Private equity investing has been around for a long time and will continue to be around notwithstanding short-term gyrations of over-pricing, over-leveraging and credit shortages. But that doesn’t mean it won’t change. GREG BRIGHT spoke with two of the world’s most influential private equity middlemen, who happened to be in Australia at the same time last month.

As institutional investors continue to search for new opportunities in unlisted markets, notwithstanding recent concerns about liquidity, the influence of packagers and advisers is growing. Lines between the various types of intermediaries are becoming blurred as the diversity of offerings increases. The major traditional asset consulting firms are building their research capabilities in private equity and other alternatives, at a time when placement agencies are also offering a clear alternative to the funds-of-funds which have tended to dominate international private equity for the institutional market.

Placement agents research alternative investments, negotiate capacity limits for various markets or segments, and then package them typically as closed-end funds, which offer a brief window for investors to get set. One of the oldest placement agencies in Europe, UK-based Helix Associates, is expanding its private equity relationships into emerging markets. Visiting Australia last month was the chairman, Lord Charles Cecil, and managing director, Clive Norton.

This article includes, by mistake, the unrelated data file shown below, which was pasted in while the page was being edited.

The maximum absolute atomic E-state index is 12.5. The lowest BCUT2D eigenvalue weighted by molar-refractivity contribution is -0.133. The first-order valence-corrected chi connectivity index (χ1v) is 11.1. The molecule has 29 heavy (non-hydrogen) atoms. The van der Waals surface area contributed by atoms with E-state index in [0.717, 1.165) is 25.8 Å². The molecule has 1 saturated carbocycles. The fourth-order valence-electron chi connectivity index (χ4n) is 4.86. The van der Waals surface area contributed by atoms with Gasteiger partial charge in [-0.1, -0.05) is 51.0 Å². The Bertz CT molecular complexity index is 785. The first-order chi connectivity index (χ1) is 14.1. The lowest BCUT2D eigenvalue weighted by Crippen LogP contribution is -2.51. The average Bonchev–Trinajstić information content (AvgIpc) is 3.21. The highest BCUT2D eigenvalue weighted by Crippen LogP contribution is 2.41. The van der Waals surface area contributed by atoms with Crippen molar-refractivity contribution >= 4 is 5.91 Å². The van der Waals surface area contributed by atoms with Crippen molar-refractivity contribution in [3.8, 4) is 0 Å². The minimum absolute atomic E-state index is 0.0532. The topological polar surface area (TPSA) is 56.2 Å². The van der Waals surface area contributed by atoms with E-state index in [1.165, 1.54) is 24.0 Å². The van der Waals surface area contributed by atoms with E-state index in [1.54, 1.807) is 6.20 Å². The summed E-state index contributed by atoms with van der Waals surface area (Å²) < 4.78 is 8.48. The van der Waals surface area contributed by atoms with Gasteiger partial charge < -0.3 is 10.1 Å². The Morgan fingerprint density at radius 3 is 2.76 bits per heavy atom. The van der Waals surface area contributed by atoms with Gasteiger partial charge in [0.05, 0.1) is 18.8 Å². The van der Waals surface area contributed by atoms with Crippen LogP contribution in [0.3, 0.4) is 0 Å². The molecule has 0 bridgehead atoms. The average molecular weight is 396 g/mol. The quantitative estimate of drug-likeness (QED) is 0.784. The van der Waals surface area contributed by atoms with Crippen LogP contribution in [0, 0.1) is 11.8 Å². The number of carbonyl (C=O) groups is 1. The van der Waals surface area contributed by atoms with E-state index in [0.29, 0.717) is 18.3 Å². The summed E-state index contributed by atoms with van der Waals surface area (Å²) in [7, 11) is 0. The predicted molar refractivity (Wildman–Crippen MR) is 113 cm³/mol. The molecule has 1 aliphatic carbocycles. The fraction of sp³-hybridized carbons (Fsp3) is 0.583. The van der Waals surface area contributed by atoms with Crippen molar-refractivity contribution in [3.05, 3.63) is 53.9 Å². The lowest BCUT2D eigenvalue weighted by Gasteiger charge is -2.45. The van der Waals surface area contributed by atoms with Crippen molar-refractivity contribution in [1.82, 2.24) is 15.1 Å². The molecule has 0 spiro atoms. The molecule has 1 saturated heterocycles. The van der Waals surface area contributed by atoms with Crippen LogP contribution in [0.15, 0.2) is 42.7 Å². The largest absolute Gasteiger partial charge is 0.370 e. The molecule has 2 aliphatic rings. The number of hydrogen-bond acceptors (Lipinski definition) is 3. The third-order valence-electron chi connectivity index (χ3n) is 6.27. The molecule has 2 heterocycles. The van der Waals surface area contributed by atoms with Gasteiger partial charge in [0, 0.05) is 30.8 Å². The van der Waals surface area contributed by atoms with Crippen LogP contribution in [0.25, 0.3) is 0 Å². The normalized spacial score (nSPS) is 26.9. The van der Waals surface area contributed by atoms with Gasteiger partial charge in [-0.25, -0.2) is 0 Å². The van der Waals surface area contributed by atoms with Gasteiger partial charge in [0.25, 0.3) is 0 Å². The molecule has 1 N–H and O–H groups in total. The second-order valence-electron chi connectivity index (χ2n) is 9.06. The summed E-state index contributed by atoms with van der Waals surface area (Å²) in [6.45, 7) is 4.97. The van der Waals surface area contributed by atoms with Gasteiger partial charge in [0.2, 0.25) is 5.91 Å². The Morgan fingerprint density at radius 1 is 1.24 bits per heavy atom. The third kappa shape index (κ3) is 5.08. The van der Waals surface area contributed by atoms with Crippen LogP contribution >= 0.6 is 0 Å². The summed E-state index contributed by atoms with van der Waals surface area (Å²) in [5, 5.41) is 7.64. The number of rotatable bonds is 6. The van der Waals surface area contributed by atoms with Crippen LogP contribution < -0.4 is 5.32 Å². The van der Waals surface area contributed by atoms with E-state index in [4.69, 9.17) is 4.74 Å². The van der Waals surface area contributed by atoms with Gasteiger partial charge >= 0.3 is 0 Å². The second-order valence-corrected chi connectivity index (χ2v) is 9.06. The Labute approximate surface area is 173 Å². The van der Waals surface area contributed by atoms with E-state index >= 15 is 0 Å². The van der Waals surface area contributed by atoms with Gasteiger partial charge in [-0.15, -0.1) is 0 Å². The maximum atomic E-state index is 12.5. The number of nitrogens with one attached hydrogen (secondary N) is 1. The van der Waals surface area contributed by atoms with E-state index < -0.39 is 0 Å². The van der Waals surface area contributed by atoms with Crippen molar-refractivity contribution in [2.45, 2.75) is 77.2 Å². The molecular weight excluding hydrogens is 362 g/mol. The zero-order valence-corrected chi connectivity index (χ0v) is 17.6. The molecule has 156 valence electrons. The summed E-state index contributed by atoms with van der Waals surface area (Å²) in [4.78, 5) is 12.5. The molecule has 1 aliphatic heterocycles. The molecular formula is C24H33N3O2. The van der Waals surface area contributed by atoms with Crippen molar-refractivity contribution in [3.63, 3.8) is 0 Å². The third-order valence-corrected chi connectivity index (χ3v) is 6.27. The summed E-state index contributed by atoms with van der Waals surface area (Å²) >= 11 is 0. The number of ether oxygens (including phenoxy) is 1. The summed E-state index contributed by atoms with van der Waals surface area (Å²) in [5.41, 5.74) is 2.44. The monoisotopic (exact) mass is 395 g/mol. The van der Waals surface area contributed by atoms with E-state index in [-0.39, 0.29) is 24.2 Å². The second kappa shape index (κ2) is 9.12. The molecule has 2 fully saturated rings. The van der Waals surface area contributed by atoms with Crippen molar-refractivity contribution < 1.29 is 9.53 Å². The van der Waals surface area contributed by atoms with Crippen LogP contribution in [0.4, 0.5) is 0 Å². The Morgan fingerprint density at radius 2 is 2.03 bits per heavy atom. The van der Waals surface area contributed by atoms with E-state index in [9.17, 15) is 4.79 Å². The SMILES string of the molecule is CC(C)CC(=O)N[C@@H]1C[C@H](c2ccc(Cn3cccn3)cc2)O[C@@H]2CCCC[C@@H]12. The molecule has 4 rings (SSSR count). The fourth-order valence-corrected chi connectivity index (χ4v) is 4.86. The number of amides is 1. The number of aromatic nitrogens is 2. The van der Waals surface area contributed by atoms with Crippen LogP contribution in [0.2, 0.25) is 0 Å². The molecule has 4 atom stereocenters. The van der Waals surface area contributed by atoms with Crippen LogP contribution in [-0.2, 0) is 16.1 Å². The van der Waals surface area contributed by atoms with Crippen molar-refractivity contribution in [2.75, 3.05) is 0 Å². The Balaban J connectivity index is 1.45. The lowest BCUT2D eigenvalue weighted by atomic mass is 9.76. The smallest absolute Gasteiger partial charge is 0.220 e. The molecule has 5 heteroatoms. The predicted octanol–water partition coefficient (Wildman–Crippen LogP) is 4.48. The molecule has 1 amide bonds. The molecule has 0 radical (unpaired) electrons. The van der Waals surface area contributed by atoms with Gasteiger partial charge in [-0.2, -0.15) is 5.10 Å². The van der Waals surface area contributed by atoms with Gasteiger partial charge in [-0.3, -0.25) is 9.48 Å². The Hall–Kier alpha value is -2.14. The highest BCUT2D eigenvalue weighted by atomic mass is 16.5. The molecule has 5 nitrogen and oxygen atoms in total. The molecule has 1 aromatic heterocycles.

Helix has an affiliation with Australia’s Principal Advisory Services, which operates as an adviser, third-party marketer and placement agent in its own right. Coincidentally, also visiting Australia was Ed Francis, the London-based head of private equity for Watson Wyatt.

Despite their different approaches, the message from both was similar: the demand for good private equity managers and investment vehicles is intense and unlikely to abate much, even in the current climate. The challenge for super funds is to choose the intermediary – be it consultant, placement agent or funds – with whom they are most comfortable in terms of quality of research and negotiation skills. Lord Cecil says Helix has one of the largest teams of researchers – 15 in Europe and 15 in North America – but still limits the number of deals it offers to clients to 30-40 a year. “We establish a level of trust, both with the investors and our clients. Helix is unique in letting investors access the due diligence we do on funds,” he says.

There is no doubt that the Helix clients are the providers of the investment opportunities and not the pension and other funds that invest. But what makes them different from third-party marketers is placement agents such as Helix want the power to decide whether they wish to participate in an offering and the power to decide how it is presented to investors. “We make sure that the case is properly made and we have added value,” he says. “There are lots of issues such as how you allocate when a fund is over-subscribed.”

Norton, who oversaw about $US20 billion in private equity funds-of-funds for Goldman Sachs between 2002-2007, says very few funds-of-funds have the capacity to analyse and evaluate opportunities in the fashion that placement agents do. Helix formed a relationship in Australia with Les Fallick, who founded Principal Advisory, in 2003. The new areas for the firm are emerging markets, infrastructure and, in the near future, distressed debt.